The aged today are largely cared for by untrained staff, with supervision from a Registered or Enrolled nurse. The role of the Registered Nurse is onerous where they could be responsible for up to and more than 60 residents in a shift.
Despite regulation and inspections by the Department of Health and Ageing, we are continuing to hear of mistreatment of the aged in Residential Aged care Facilities, which shows that not much has changed in the history of the sector.
In early colonial days, aged care was delivered by convict women who were sent to work in the asylums as a punishment. Some likened these women to prostitutes in that they were the only women who would work for the wage that was offered.
General hospitals were using the asylums to ease pressure on hospitals by transferring chronically ill patients to these asylums.
Public outrage at the treatment of older people escalated until an inquiry in 1877 recommended that Nightingale trained nurses should care for the aged in these facilities. It was then that legislation recognised the needs of the elderly and that this care could best be provided by Nightingale trained nurses.
Unfortunately in these early days of our colony there were those in the community who believed that untrained staff were sufficient to care for the elderly.
Is it any different today? Despite the move to Nightingale trained nurses, since 1997, government policies have largely been responsible for the reduction in the number of Registered Nurses caring for the aged. The belief continues that middle aged women with “tender loving care” are all that is necessary to deliver this care.
Registered nurses working in aged care are paid less than their counterparts in the acute sector; they carry a much heavier workload, supervise untrained/minimally trained staff, and continue to deal with families, make critical clinical decisions about their residents and also attempt to provide the best possible care to their residents.
Is it any wonder we cannot attract registered nurses to the aged care sector?
The needs of the elderly in our facilities are becoming more and more complex. Even this is not enough for Governments to identify the need for more Registered Nurses in Aged Care.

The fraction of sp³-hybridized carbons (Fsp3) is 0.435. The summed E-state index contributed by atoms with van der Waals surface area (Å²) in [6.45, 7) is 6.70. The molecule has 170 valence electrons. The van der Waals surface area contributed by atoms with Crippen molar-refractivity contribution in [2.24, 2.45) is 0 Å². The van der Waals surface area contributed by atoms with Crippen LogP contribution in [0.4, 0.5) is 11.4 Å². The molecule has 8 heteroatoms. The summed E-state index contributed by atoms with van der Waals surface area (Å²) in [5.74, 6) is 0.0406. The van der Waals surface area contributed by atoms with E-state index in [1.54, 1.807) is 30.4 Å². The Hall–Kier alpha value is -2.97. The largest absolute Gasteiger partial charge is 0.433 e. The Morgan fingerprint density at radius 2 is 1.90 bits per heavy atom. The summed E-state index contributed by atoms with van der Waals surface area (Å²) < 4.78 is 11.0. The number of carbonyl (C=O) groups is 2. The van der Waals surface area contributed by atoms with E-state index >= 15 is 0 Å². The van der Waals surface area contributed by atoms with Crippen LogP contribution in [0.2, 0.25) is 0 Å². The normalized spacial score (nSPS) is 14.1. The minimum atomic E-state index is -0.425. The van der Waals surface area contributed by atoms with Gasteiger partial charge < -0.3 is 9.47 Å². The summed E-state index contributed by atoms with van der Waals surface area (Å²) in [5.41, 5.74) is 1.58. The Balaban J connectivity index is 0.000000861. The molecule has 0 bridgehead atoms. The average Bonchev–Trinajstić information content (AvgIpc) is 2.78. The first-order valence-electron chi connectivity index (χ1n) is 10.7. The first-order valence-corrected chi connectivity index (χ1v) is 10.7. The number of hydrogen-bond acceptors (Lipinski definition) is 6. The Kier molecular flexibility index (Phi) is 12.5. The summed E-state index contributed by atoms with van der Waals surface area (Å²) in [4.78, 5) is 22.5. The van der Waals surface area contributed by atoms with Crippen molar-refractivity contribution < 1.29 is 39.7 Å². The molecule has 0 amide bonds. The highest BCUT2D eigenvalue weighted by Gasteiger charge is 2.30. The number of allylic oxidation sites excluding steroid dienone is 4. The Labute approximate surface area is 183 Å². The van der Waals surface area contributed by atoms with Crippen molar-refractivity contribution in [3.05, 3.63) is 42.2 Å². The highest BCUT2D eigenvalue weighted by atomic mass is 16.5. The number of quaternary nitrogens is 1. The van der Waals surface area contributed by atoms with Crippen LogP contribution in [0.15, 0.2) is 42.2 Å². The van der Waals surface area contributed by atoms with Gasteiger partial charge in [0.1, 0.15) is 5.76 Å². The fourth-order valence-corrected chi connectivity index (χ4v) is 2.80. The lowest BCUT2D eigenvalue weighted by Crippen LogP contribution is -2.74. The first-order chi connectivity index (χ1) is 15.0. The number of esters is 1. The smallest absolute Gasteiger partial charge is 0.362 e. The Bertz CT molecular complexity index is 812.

Successive inquiries into aged care have been very costly, but largely ignored by Governments. On launching the Productivity Commission Inquiry Report ‘Caring for Older Australians’ the Prime Minister has announced a review to be conducted before the Government responds to the recommendations of this Inquiry.
Once again, money has been spent on yet another inquiry. This inquiry will, I am sure, be placed alongside the plethora of inquiries already conducted by previous governments that are gathering dust in some government storeroom.
We don’t need another review to see that it is becoming increasingly impossible for registered nurses to work in aged care, and that this is compromising the care of residents.
Recently an elderly resident was left strapped to a toilet and died. Was it because of staff neglect, or is the government to blame? Almost certainly a person lost their job over this. But would it have occurred if more trained staff were employed? Is this situation a result of staff neglect, or the result of a system which drains as much as it can from staff that have no more to give?
Since the early colonial days, in a nutshell, not much has changed. It is no longer a requirement to have registered nurses employed in aged care but care of the aged is going backwards.
Untrained staff are now the major carers of our aged and wages remain low—prostitutes are much better paid. Because of these conditions registered nurses, the ones who can deliver the best care to our aged are increasingly becoming a scarce commodity in the aged care industry.
Dr Jean Booth is a Lecturer in Nursing at the La Trobe Rural Health School, La Trobe University.